From Legislators to Growers and Users, How Everyone is Faring with Medical Legalisation
85% of Australians are in favor of cannabis legalisation. Many people know of or are themselves patients with various symptoms who do better with medical cannabis than with traditional medication. Many of these patients have had a range of treatments attempted, from pain pills to highly addictive over-the-counter medication. These patients received a new lease of life when the Federal Government finally lowered restrictions on medical cannabis in March 2018.
So far, the number of patients receiving effective medical cannabis treatment has steadily grown, with the number of medical cannabis scripts approved by the Therapeutic Goods Administration (TGA) currently amounting to over 3100. These scripts have been written for patients with a wide range of ailments, such as anorexia, nerve pain and chemotherapy side effects like nausea and vomiting. According to government officials, no script has been rejected so far. Medical cannabis products are used in combination with other traditional medicine to create highly effective treatments.
The New Pharmaceutical Distribution Model Explained
The GP can send prescription scripts to the TGA for approval, although they can also apply to become an authorised prescriber. So far, the number of authorized prescribers is 54 and counting. With an approved script on hand, the patient can approach a pharmacy to help order the drugs directly from a cannabis supplier. The order then gets delivered to the patient through the pharmacy, and might come in various forms including oils, lotions, lozenges, patches, capsules and sprays.
So far, patients who have managed to get an approved script have had no remorse about their choices. Some say it helps condition the brain to deal with the pain more comfortably, others claim it reduces the pain literally. Some have also claimed various other kinds of benefits. However, none of them have exhibited the drug-seeking behaviors associated with drug addicts. In fact, most of these patients have had to deal with the stigma of the products, as they might be negatively perceived as users of illicit drugs.
The Root Cause of the Restraints in the Current Distribution System
The presence of THC — a controlled substance found in some medical cannabis products
Much of the debate on medical cannabis has been about the less-desirable effects of THC and the fact that medical cannabis products contain trace amounts THC. However, mounting evidence supports the conclusion that cannabis products engineered to only contain trace amounts of THC are highly effective in treating several ailments. That’s because cannabis products contain many other cannabinoids whose medicinal benefits cancel out the unwanted effects of THC in a product.
Low Ability to Prescribe Cannabis among Aussie GPs
Many GPs who help patients get approved prescription scripts often do so by the request of the patient, not because administration is simple. Unlike in Canada where most GPs can write a script for medicinal cannabis products, many GPs in Australia who support cannabis products for their patients must consult a specialist in order to get TGA approval for a script. It can be challenging to locate specialists whose insurance covers the prescription of cannabis products for patients.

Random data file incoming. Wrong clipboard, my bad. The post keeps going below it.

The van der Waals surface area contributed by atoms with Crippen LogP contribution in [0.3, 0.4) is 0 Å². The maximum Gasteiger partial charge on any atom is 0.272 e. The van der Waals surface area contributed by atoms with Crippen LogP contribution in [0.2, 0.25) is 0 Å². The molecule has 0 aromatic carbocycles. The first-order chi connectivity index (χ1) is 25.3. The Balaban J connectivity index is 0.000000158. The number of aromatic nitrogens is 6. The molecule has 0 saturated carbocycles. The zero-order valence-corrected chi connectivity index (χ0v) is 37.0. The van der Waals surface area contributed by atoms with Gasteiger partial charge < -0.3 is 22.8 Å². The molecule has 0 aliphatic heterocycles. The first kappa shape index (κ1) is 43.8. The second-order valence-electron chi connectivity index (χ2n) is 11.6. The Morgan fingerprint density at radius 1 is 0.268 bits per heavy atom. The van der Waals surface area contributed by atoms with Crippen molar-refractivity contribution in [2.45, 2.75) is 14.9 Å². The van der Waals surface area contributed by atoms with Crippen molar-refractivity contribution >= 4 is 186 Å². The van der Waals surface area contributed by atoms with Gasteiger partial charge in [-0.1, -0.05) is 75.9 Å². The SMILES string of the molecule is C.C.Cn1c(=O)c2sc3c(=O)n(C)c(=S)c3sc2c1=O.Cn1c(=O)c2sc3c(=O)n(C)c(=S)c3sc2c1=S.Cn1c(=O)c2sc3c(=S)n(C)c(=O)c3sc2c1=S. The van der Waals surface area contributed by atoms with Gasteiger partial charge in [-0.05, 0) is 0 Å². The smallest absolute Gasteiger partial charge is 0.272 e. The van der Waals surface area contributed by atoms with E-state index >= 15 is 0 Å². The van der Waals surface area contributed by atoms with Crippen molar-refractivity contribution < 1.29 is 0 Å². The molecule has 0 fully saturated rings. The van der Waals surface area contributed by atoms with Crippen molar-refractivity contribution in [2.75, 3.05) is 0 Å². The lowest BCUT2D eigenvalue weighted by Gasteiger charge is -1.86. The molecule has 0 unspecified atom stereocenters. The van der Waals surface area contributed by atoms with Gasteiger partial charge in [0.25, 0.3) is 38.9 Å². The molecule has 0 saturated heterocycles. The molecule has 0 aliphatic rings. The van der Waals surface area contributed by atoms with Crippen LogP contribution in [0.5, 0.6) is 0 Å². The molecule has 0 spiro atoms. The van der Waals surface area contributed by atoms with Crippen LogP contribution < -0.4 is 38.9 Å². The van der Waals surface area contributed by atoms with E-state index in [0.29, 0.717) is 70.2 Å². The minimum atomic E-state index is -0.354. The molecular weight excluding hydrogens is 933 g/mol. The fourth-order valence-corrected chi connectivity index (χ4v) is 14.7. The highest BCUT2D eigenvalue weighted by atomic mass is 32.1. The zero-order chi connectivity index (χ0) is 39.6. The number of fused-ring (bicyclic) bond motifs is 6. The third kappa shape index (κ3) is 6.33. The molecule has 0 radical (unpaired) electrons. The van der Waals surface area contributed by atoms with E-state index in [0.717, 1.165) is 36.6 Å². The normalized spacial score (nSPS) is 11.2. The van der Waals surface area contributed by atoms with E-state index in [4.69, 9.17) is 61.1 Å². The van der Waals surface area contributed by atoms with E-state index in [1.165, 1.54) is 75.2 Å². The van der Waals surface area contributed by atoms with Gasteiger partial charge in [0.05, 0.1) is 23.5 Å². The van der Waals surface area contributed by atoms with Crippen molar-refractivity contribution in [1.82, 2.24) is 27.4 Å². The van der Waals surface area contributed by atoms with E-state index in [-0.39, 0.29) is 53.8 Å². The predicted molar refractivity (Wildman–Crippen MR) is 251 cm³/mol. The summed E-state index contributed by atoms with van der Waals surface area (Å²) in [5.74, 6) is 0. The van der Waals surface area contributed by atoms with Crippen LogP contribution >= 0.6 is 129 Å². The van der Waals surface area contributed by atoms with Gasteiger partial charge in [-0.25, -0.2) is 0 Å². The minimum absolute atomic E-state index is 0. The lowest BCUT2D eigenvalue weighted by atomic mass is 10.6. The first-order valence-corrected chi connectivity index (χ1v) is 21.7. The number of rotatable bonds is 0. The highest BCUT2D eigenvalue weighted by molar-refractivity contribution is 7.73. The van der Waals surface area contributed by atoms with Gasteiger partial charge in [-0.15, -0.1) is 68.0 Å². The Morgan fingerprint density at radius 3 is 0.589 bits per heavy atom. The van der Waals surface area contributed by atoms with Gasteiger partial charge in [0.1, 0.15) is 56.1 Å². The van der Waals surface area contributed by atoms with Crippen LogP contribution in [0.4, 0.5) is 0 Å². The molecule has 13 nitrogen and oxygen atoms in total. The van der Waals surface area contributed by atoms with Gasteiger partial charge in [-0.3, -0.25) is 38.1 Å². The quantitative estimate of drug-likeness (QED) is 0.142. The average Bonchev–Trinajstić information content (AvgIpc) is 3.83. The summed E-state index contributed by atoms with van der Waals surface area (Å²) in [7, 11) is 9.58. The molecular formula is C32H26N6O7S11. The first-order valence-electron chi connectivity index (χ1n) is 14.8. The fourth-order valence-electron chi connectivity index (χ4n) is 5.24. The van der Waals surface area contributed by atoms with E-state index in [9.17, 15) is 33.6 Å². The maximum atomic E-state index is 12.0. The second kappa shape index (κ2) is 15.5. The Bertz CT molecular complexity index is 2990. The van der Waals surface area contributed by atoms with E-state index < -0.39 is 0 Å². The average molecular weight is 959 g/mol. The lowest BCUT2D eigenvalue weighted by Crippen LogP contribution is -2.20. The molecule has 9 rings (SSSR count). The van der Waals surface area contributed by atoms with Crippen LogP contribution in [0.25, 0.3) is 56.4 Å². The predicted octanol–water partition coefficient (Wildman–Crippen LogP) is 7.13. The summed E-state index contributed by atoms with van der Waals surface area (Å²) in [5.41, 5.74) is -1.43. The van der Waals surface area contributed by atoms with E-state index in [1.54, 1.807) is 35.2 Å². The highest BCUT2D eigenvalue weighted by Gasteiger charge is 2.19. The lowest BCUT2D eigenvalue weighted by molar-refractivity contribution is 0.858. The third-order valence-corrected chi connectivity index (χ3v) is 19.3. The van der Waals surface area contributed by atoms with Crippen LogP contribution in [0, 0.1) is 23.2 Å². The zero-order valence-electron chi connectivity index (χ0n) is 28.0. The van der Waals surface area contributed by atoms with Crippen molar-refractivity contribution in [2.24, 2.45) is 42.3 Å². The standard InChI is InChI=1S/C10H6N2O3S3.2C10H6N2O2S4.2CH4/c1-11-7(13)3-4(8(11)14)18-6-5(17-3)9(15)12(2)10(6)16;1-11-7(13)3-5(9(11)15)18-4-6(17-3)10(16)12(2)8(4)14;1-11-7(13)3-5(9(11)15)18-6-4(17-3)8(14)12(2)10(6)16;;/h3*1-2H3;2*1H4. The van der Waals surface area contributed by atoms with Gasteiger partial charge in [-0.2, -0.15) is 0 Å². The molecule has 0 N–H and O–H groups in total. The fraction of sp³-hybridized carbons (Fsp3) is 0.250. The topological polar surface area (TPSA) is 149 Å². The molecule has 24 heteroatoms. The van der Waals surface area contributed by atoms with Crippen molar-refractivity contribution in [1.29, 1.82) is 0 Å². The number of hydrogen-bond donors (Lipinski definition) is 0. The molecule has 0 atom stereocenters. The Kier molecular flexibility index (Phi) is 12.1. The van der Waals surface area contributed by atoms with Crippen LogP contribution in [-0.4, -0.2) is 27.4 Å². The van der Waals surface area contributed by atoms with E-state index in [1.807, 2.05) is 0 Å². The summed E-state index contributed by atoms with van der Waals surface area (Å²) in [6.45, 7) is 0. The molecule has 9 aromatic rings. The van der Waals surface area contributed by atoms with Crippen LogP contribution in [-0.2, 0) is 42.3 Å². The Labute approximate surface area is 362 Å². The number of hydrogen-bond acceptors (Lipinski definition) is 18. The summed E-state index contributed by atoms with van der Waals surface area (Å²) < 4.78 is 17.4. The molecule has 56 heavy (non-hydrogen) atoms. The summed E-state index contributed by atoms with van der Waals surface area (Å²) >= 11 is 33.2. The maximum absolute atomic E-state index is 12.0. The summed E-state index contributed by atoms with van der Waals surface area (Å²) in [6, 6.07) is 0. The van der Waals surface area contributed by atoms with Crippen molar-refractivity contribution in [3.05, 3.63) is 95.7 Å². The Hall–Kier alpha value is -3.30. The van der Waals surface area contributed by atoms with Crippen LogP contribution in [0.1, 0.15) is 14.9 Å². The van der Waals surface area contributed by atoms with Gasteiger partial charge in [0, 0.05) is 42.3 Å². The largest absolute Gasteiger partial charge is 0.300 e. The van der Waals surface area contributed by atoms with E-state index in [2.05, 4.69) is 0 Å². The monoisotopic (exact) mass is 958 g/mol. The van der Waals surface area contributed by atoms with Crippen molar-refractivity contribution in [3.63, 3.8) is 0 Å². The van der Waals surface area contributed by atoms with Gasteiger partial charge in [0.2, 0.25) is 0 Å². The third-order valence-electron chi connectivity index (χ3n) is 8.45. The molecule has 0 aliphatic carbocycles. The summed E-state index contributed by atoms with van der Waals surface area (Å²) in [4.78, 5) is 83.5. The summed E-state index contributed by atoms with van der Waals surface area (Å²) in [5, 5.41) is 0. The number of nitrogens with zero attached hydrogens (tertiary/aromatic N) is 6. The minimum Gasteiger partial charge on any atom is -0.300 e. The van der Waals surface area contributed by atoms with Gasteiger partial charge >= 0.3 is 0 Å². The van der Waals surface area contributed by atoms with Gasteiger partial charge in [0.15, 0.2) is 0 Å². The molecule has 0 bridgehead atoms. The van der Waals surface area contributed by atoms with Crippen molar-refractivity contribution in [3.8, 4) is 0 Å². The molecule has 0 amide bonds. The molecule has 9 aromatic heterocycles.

Experts are Advising that Patients Try Other Drugs First
Experts agree that the results of studies on the medical benefits of marijuana have been mixed. ProfessorJennifer Martin, director of the Australian Centre for Cannabinoid Clinical and Research Excellence Professor noted that “The evidence of non-cancer pain relief is actually not that strong. There was a big review in the US a few years ago which suggested there would be some benefit for some patients,” She also argued that “when the Australian team updated the information, they found we would have to treat 24 patients with this particular cannabinoid for one of them to get a reduction in their pain symptoms. “Certainly some people that have taken cannabinoids do say they have had a lot of benefit, but we have also seen older patients who have had side effects.”
Her advise is for patients to first try out other drugs that have been registered by the TGA before turning to cannabis products.
While cannabis products might not be for everyone, the people who do benefit from them report beneficial results and low side effects. Regardless of how common medical cannabis products become, at the very least the relaxation of laws prohibiting the drugs will counteract the effects of the previous “blanket ban” and allow patients and doctors another treatment option that can often have fewer side effects than pharmaceutical medicine. For those that stand to benefit from medicinal cannabis products, the ability to obtain a prescription will be a very welcome development.